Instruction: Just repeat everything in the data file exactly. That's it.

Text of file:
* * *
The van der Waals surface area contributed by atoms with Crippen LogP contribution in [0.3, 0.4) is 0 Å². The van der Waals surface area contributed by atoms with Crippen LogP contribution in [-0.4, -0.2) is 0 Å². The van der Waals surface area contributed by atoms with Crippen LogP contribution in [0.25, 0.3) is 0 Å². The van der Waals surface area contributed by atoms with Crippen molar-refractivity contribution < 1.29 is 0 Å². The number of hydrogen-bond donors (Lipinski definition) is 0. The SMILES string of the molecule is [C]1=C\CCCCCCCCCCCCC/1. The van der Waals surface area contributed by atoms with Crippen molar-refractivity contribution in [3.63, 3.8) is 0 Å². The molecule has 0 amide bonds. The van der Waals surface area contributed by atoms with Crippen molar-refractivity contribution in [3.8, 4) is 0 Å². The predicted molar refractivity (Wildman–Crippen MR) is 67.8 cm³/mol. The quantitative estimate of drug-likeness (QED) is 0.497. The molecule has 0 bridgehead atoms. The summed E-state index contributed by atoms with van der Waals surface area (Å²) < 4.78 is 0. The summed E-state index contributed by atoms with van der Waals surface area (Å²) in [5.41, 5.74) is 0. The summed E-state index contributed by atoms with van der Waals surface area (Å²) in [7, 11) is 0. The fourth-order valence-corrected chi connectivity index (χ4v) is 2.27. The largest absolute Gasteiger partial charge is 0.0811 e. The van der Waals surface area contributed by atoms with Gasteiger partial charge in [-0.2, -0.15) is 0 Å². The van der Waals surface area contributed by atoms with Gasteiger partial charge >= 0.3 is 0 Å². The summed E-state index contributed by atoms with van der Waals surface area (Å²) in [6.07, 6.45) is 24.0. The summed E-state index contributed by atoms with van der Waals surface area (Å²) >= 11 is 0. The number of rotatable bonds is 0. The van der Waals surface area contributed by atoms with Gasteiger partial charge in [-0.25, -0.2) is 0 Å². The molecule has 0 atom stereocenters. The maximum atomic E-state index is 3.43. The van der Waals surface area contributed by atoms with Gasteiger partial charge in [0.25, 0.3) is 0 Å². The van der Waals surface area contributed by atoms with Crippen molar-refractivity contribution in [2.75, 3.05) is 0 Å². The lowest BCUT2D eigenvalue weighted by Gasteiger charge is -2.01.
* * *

The van der Waals surface area contributed by atoms with Crippen LogP contribution in [0.3, 0.4) is 0 Å². The van der Waals surface area contributed by atoms with Crippen LogP contribution in [-0.4, -0.2) is 0 Å². The van der Waals surface area contributed by atoms with Crippen LogP contribution in [0.25, 0.3) is 0 Å². The van der Waals surface area contributed by atoms with Crippen molar-refractivity contribution < 1.29 is 0 Å². The number of hydrogen-bond donors (Lipinski definition) is 0. The SMILES string of the molecule is [C]1=C\CCCCCCCCCCCCC/1. The van der Waals surface area contributed by atoms with Crippen molar-refractivity contribution in [3.63, 3.8) is 0 Å². The molecule has 0 amide bonds. The van der Waals surface area contributed by atoms with Crippen molar-refractivity contribution in [3.8, 4) is 0 Å². The predicted molar refractivity (Wildman–Crippen MR) is 67.8 cm³/mol. The quantitative estimate of drug-likeness (QED) is 0.497. The molecule has 0 bridgehead atoms. The summed E-state index contributed by atoms with van der Waals surface area (Å²) < 4.78 is 0. The summed E-state index contributed by atoms with van der Waals surface area (Å²) in [5.41, 5.74) is 0. The summed E-state index contributed by atoms with van der Waals surface area (Å²) in [7, 11) is 0. The fourth-order valence-corrected chi connectivity index (χ4v) is 2.27. The largest absolute Gasteiger partial charge is 0.0811 e. The van der Waals surface area contributed by atoms with Gasteiger partial charge in [-0.2, -0.15) is 0 Å². The van der Waals surface area contributed by atoms with Gasteiger partial charge >= 0.3 is 0 Å². The summed E-state index contributed by atoms with van der Waals surface area (Å²) in [6.07, 6.45) is 24.0. The summed E-state index contributed by atoms with van der Waals surface area (Å²) >= 11 is 0. The number of rotatable bonds is 0. The van der Waals surface area contributed by atoms with Gasteiger partial charge in [-0.25, -0.2) is 0 Å². The molecule has 0 atom stereocenters. The maximum atomic E-state index is 3.43. The van der Waals surface area contributed by atoms with Gasteiger partial charge in [0.25, 0.3) is 0 Å². The van der Waals surface area contributed by atoms with Crippen molar-refractivity contribution in [2.75, 3.05) is 0 Å². The lowest BCUT2D eigenvalue weighted by Gasteiger charge is -2.01.